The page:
GLENN GUILBEAU: Paul Skenes Has Opened His MLB Career At 100 MPH, So Enjoy It

Former LSU All-American Paul Skenes PHOTO COURTESY: MLB Pipeline Twitter

Few in the history of Major League Baseball have opened their careers with the pedal to the metal like former LSU great Paul Skenes.

In just two starts for the Pittsburgh Pirates, the No. 1 pick of the 2023 MLB Draft – mere weeks after winning the national championship with the Tigers and taking the College World Series MVP – Skenes already is the reboot of Nolan Ryan.

Or maybe even Sidd Finch, the cover boy of the April 1, 1985, Sports Illustrated who threw 168 mph in the New York Mets organization. That was April Fool’s Day.

Paul Skenes is the real thing and has been since he was at Air Force trying to choose between flying F-16s or throwing at seemingly Mach 1 speed. He may one day do both, if he doesn’t pitch until he’s 46 like Ryan.

-He no-hit Chicago through six innings and 100 pitches at Wrigley Field Friday afternoon, leaving after the sixth as the Pirates organization wisely will not extend him so early in his career. His previous high for pitches in a game as a pro was 84 in his MLB debut in a four-inning, no-decision against the same Cubs the previous week in Pittsburgh. No one hit a ball out of the infield until the fifth Friday. It was like he was still at LSU. Skenes struck out 11 and left with Pittsburgh up 8-0 of a 9-3 win and got his first MLB win.

-Skenes’ seven strikeouts to start Friday’s game was the third longest to open a game by a rookie since 1920.

-He struck out his 11th batter like he did his first one – at 100 mph. Six of his 11 strikeouts were on 100 mph or faster pitches. That was the third most 100 mph strikeouts in MLB since 2008 when they started tracking that.

– Skenes 29 pitches of 100 mph or faster leads all of MLB after just two starts. The Angels’ Jose Soriano has 28 … in seven games.

– The last pitcher age 21 or younger to strike out 10 or more with one hit or less allowed at Wrigley was the Cubs’ Kerry Wood on May 6, 1998, when he struck out 20 Astros. The Cubs pitched him too much that season, though, and he didn’t last long with much effectiveness. The next spring he had the ulna collateral ligament procedure (Tommy John surgery). After going 8-9 in 2004, he never won more than three games from 2005-12 and was done.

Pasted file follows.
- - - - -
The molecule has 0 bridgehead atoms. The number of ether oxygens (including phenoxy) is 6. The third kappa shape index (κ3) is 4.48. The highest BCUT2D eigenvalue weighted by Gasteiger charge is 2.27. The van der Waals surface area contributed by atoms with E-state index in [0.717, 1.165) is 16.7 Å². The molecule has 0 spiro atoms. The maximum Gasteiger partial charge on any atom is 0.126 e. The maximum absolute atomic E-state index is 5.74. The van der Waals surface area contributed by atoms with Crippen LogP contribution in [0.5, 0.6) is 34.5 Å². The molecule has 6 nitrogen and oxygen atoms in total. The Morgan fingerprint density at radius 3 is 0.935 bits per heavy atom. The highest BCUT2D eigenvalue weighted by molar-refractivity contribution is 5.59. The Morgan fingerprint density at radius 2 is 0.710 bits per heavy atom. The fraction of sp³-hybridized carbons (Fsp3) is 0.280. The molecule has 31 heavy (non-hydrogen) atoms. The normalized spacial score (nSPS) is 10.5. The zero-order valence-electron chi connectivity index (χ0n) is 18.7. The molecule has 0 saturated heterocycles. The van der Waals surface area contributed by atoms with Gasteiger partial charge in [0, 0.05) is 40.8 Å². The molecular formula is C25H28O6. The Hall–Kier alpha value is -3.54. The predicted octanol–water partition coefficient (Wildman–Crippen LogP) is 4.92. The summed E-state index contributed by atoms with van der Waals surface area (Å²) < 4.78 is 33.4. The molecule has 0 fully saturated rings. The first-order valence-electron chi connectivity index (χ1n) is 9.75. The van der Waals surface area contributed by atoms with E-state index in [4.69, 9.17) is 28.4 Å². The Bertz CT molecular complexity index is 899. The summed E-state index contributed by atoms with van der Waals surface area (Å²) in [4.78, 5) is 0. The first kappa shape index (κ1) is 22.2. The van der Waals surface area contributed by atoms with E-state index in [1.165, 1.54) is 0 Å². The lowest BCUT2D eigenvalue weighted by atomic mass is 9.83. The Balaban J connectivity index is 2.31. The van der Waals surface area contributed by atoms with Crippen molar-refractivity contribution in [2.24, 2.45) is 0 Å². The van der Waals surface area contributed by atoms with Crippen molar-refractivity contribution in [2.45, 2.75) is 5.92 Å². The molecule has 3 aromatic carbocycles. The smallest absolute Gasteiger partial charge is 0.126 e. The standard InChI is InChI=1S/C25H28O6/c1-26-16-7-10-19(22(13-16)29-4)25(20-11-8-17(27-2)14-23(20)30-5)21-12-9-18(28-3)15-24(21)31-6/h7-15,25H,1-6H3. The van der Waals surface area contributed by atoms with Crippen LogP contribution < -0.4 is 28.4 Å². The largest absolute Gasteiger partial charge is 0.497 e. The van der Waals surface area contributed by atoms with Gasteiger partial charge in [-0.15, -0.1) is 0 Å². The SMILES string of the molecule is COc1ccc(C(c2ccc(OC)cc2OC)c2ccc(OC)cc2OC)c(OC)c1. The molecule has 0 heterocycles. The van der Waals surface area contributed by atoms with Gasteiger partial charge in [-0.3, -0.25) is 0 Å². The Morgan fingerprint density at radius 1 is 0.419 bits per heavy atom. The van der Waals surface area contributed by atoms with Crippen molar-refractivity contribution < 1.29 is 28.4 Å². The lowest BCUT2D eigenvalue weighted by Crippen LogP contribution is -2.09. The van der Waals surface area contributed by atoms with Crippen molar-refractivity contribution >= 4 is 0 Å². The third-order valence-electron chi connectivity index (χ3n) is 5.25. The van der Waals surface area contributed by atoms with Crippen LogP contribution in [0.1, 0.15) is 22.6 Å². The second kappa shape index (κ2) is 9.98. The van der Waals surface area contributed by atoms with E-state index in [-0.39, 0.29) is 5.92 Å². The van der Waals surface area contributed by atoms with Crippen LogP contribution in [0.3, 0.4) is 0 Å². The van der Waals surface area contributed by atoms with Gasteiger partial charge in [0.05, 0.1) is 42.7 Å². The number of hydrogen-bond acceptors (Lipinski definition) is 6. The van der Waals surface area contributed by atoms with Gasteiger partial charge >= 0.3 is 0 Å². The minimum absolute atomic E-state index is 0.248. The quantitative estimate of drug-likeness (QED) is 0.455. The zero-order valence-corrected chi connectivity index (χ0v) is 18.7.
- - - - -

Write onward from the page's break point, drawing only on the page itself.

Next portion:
-In his first start, Skenes threw nine of the 10 fastest pitches in MLB, according to WTF Stats on X.

So, how long before Skenes has surgery? That has been the question from many in the media. But they may not know what a healthy machine and between-starts-workout fiend Skenes has been for years. Not only is he pitching like Ryan, he takes care of his body like him.

“Nolan Ryan is the exception,” said Josh Walker, who was LSU’s baseball trainer last season. Walker now is a trainer at Trifecta Sports Therapy in Baton Rouge.

“Paul is that same thing,” Walker said. “I’m not by any stretch saying that Paul is Nolan Ryan, but he works out much the same way. He’s so disciplined day-to-day that he sets himself up at such an elite level to stay healthy. His ability to bounce back was as impressive as his ability to just pitch. You just rarely see that.”

And he is 6-foot-6 and 235 pounds and skillfully uses his lower body like a master, thus taking pressure off the arm.

The Air Force Academy had much to do with his discipline and efficiency. And he never had as much as a sore arm at LSU and has not had that as a professional yet either. In fact, while with Triple-A Indianapolis, he complained that the Pirates were babying him too much. Good strategy by the Pirates.

“Just the attention to detail, the work ethic, the deliberate nature in which he does everything,” said LSU coach Jay Johnson. Skenes spent his whole off-season at LSU working out.

“He’s going to be able to sustain it because of how he goes about everything that he does,” Johnson said. “The Pirates – they should be smiling.”

Skenes starts again Thursday at 1:35 p.m. against San Francisco on the MLB Network.

Watch and enjoy. And don’t be surprised if he thrives and lasts for decades.

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Glenn Guilbeau

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